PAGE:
Women doctors spend more time with patients but generate less revenue, study finds

October 6, 2020

The revenue gap between male and female physicians is due to differences in visit volume

Women primary care physicians (PCPs) spend an average of 20 hours more per year with patients than their male counterparts, yet generate about 11% less in annual revenue from office visits, a new study finds.

The findings cast doubt on the widespread assumption that the gender pay gap is due primarily to women working less, while lending support to the argument that volume-based productivity is an imperfect measure of physician work.

Researchers used national all-payer claims and data from electronic health records to analyze results of 24.3 million patient visits conducted by 8,300 PCPs in 2017. They found that women physicians generated $319,652 in annual revenues, compared to $358,795 for men, a difference of 10.9%. But women spent only 5.3 fewer days in clinic than men, a difference of 2.6%.

The study also showed that women PCPs spent an average of 17.6 minutes with their patients, compared with 15.3 minutes for men, and placed slightly more orders and documented more diagnoses. On an annual basis, the difference in time spent with patients adds up to about 20 hours. Consequently, women scheduled an average of 10.8% fewer visits per year than men.

Based on these findings, the authors conclude that the revenue gap between male and female PCPs was due entirely to differences in visit volume, which in turn resulted from the disparity in time spent with patients.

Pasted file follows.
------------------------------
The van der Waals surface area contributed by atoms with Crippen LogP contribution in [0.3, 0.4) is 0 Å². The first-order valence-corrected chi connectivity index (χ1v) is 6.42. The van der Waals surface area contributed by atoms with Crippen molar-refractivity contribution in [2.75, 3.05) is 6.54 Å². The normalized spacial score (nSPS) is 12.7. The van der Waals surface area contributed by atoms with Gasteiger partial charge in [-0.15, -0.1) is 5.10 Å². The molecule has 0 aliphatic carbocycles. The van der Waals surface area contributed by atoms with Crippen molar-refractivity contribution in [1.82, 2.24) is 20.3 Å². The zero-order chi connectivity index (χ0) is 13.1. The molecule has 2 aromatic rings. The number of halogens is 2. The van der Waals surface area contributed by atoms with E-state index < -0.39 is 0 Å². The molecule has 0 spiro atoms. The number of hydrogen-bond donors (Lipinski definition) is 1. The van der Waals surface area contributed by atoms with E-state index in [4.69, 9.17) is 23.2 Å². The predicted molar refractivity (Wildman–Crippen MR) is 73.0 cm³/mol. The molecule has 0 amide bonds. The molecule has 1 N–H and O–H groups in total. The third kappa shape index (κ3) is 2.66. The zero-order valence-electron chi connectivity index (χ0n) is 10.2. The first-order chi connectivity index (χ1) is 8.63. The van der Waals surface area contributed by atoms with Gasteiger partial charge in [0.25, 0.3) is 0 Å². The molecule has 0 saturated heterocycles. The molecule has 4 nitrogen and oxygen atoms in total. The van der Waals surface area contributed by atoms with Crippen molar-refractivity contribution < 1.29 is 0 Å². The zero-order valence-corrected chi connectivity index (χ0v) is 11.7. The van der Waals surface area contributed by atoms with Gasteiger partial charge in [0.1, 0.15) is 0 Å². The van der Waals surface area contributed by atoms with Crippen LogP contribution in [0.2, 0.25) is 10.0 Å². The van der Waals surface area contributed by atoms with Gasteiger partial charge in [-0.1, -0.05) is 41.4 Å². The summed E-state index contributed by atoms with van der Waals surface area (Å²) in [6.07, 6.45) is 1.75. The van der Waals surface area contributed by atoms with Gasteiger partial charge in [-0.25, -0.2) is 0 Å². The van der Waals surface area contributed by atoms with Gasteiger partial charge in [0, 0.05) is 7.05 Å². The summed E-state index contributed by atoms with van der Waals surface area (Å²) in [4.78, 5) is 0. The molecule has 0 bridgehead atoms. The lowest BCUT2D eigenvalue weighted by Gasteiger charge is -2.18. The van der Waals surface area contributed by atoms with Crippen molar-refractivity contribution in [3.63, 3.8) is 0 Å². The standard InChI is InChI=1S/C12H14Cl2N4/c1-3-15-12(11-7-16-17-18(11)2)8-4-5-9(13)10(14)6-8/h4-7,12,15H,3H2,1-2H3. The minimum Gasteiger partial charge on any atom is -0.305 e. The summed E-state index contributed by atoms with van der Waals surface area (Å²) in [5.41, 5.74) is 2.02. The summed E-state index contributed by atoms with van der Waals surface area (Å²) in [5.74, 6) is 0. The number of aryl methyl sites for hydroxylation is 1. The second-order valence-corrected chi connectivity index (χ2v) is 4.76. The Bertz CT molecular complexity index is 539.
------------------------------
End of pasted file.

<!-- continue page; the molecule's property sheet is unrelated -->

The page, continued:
Researchers also found evidence of gender-based differences in billing patterns. Despite documenting more diagnoses and placing more orders, the women PCPs were more likely to miss opportunities to bill higher-paying visit codes, a finding they say is consistent with a study showing that female radiation oncologists billed fewer lucrative procedures than their male counterparts.

The authors say that the disconnect between revenue generated and time spent may help to explain why women PCPs experience burnout at a higher rate than men. In addition, it hinders efforts to build and sustain an adequate number of primary care physicians, especially given that women account for a growing share of them.

On the other hand, they note, payment structures based solely on productivity can be modified in ways that would reduce the gender pay gap. They also encourage development of alternative compensation models, such as risk adjustment for panel size, and including measures such as outcomes and patient experience as methods for promoting compensation equity.

The study, “Physician Work Hours and the Gender Pay Gap—Evidence from Primary Care” was published in the October 1, 2020 issue of The New England Journal of Medicine.